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#ROCKTHEPOLLS: The Racial Demographics (& Dangers) of National “Direction”

Of the many unlocked mysteries of this 2016 election cycle, none is more perplexing than that of the White voter. 

How the next several months unfold will hinge significantly on how that one demographic, still the largest of them all, votes in November. And it all enters significantly flammable territory in the wake of deadly police assassinations in Dallas.  Such events could turn into ugly electoral inflection points prompting ugly electoral outcomes depending on how one certain majority group responds. 

Many experts note that presumptive Republican presidential nominee Donald Trump would need somewhere around 63 percent or more White support – several percentage points more than what nominee Mitt Romney accrued in 2012 – to come very close to winning the White House. 

Most experts also suggest that will never happen. The most recent YouGov/Economist poll shows that if the election were held today, only 50 percent of White respondents would vote for Trump, nowhere close to the performance he’d need in November. But it also shows a narrow majority of White voters (58 percent) who say they’re voting mostly for Trump as opposed to how many (57 percent) who say they’re voting mostly for Hillary Clinton. 

It will be interesting to see what those polls say in the coming weeks as a new post-Dallas psyche sets in. 

We may not be able to extrapolate much from the hypothetical match-up Clinton vs. Trump polls thus far – other than to say it could be tight.  But what makes it so tight and so compelling are the competing attitudes of racial demographics in that assessment. 

And much of that also hinges on national mood or perceptions of how good or how bad things are in this country.  Often overlooked in public musings over the latest polls are the national barometers tracking voter sentiment about the direction of the country.  As Huffington Post aggregates “direction of country” polls, it finds a staggering average 66.5 percent of Americans believe the country is on the wrong track, compared to only 25.5 percent who feel it’s on the right track. That’s a lot of people feeling really, really depressed about the state of things. 

That snapshot eerily matches some basic demographic breakdowns reflecting the composition of the national population: whites now account for 61.6 percent of the U.S. population, an all-time low (down from 69 percent just 16 years ago).  That same YouGov poll shows 71 percent of Whites feeling the country is going in the wrong direction (compared to a somewhat surprisingly smaller number of Blacks – at 51 percent – who feel the same way).  Some observers have suggested that feeling may be informed by an inability to grasp or adapt to rapid demographic changes in which “people of color” are fast becoming the national majority. Such anxiety also creates worrisome political self-preservation strategies. Northwestern University researchers Maureen A. Craig and Jennifer A. Richeson point to this group reaction as a “perceived status threat from the racial demographic shift.” As Craign and Richeson note: “[Perceived] group-status threat, triggered by exposure to the majority-minority shift, increases Whites’ endorsement of conservative political ideology and policy positions. In both experiments, the addition of a simple paragraph stating that Whites are likely to remain at the top of the future racial hierarchy in a majority-minority America eliminated the conservative shift otherwise observed after exposure to the racial-shift information.” Basically, Whites skew much more conservative, politically, when there’s a perception they are losing longstanding political, social or economic control.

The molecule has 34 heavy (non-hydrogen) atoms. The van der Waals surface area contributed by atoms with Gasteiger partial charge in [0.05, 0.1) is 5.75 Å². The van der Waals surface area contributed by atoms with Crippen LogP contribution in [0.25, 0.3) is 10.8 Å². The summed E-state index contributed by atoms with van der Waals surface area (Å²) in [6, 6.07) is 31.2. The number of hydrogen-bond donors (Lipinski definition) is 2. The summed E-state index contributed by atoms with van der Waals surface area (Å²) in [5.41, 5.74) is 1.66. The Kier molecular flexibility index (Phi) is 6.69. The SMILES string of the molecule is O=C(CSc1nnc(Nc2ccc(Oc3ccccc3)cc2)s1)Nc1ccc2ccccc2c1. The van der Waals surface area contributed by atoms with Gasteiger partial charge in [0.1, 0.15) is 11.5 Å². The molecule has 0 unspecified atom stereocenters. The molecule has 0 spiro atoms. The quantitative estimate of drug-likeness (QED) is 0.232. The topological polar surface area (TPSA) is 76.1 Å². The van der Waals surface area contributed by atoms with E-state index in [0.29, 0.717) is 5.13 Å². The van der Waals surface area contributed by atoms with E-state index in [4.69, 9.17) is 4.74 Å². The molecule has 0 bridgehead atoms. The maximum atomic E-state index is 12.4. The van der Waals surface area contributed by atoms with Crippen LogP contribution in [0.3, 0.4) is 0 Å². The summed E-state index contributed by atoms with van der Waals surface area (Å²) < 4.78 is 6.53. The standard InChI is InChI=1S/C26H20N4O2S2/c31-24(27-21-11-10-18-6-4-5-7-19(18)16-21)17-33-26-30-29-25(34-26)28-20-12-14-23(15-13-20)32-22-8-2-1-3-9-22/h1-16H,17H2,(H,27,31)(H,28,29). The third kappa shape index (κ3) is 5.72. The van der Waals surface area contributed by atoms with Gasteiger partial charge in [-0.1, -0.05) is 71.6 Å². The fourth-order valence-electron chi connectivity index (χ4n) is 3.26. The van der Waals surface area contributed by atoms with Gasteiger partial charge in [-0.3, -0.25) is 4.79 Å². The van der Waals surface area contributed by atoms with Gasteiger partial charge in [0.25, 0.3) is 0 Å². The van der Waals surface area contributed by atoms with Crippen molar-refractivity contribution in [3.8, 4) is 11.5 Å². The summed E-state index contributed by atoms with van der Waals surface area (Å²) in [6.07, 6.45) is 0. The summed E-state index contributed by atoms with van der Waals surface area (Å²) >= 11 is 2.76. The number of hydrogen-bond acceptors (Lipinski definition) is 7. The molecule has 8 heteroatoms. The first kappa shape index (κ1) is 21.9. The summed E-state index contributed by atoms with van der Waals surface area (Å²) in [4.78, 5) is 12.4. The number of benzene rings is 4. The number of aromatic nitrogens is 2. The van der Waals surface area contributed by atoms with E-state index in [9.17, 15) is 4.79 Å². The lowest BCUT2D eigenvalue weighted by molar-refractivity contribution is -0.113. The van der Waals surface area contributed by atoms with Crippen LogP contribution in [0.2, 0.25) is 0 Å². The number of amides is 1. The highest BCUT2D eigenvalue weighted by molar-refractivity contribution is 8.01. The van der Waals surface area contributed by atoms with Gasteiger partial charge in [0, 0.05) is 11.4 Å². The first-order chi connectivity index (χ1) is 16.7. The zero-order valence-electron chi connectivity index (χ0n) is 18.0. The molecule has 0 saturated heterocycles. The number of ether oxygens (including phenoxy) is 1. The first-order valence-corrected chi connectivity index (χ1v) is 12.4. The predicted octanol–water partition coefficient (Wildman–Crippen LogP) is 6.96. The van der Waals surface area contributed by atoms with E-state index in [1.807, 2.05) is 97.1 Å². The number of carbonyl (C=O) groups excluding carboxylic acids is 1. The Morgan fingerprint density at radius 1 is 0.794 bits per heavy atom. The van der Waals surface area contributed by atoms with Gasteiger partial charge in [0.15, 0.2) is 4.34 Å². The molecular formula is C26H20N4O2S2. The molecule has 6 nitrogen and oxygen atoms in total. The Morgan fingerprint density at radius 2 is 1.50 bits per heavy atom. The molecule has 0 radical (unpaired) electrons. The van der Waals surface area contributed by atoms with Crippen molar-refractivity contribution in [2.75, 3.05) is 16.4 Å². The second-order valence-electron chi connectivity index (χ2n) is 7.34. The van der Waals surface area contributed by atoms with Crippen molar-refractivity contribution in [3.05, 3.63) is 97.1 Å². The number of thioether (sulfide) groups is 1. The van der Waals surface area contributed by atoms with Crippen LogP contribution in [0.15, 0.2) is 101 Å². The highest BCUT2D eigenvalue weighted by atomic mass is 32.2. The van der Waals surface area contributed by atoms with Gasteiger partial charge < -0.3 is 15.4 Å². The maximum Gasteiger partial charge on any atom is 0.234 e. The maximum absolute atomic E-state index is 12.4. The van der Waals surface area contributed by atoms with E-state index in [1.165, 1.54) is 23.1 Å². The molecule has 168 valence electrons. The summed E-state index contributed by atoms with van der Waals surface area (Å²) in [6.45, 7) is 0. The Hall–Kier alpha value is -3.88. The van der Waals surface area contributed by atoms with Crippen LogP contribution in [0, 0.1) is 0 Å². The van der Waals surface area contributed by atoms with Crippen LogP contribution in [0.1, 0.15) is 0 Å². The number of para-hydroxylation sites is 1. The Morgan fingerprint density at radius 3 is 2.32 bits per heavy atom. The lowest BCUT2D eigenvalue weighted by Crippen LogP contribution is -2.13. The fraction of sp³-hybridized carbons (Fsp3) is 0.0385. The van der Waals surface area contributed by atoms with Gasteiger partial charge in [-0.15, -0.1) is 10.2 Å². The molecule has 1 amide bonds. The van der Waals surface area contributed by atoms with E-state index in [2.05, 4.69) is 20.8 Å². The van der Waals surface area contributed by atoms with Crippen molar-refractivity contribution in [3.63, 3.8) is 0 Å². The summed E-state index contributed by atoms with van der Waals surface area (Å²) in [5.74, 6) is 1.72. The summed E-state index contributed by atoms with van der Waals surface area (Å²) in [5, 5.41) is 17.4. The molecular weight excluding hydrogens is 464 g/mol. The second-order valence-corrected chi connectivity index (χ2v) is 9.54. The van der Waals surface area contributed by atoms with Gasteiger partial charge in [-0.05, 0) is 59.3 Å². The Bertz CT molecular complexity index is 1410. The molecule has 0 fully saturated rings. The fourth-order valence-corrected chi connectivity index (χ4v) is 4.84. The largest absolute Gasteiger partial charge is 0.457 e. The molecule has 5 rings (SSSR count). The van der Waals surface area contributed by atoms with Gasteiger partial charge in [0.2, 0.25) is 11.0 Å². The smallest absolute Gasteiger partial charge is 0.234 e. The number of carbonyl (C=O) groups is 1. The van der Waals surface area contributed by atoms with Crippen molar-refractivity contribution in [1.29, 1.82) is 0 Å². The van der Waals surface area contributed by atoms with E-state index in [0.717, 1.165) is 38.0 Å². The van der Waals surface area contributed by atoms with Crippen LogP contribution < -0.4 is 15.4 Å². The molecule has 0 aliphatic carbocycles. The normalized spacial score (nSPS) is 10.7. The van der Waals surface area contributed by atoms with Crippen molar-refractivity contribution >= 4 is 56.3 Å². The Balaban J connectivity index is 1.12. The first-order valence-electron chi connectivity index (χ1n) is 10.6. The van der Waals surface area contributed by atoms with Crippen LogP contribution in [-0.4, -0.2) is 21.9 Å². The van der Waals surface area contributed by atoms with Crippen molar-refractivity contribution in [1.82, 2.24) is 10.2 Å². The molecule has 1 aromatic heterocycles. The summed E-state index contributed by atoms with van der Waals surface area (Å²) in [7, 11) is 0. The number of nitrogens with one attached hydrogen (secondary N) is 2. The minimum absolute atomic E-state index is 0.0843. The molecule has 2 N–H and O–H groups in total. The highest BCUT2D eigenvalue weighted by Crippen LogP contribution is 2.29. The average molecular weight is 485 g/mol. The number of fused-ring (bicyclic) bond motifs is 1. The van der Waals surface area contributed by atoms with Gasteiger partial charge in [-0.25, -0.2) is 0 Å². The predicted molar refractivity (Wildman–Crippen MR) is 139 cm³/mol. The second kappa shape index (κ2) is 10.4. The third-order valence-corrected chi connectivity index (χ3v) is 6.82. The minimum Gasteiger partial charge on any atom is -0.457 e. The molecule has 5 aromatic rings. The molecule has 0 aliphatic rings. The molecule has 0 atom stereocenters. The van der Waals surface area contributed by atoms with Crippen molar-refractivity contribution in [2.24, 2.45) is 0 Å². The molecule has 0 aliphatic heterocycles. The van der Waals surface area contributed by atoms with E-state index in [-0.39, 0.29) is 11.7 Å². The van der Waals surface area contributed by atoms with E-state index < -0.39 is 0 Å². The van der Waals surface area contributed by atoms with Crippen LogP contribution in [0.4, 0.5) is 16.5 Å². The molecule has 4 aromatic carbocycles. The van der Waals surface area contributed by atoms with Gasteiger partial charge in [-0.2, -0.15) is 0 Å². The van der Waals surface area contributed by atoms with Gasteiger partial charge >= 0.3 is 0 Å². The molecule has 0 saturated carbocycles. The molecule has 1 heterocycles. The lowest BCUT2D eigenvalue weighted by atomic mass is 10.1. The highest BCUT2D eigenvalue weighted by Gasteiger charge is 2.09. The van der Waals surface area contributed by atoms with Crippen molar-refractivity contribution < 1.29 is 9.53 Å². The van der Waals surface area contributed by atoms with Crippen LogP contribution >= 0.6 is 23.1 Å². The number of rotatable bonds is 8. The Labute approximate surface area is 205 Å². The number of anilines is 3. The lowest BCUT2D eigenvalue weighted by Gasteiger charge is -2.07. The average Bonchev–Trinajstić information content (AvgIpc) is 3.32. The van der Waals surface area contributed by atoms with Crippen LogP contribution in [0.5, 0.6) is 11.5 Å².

The big question is what that means in this presidential race and down ballot races. How much does public opinion on the direction of the country shape an election? And could many Whites react viscerally at the election polls based off a nervous assessment that “we’re surrounded”? Some clues are found in a close examination of a recent Pew Research survey on race relations. There, a majority of Whites view cross-group collaboration and engagement as the way towards “racial equality” – but, it’s unclear if they are considering “racial progress” or have fathomed what social and economic progress means for long struggling African Americans.  When asked if “working to get more Black people to elected office” was a goal towards achieving racial equality, only 24 percent of Whites agreed with that. How that rubs off on Hillary Clinton, as she embraces the legacy of the first Black president (her former boss) on the campaign trail and will be viewed as a much more favorable candidate for Black voters, remains an open mystery.  What is clear is that there could be quite a few nervous Whites who, not very much unlike anxious Brits during the recent Brexit vote, may act out on November 8th.   

CHARLES D. ELLISON is a veteran political strategist and Executive Producer/Host of “The Ellison Report” on WEAA 88.9 FM. He can be reached @ellisonreport on Twitter.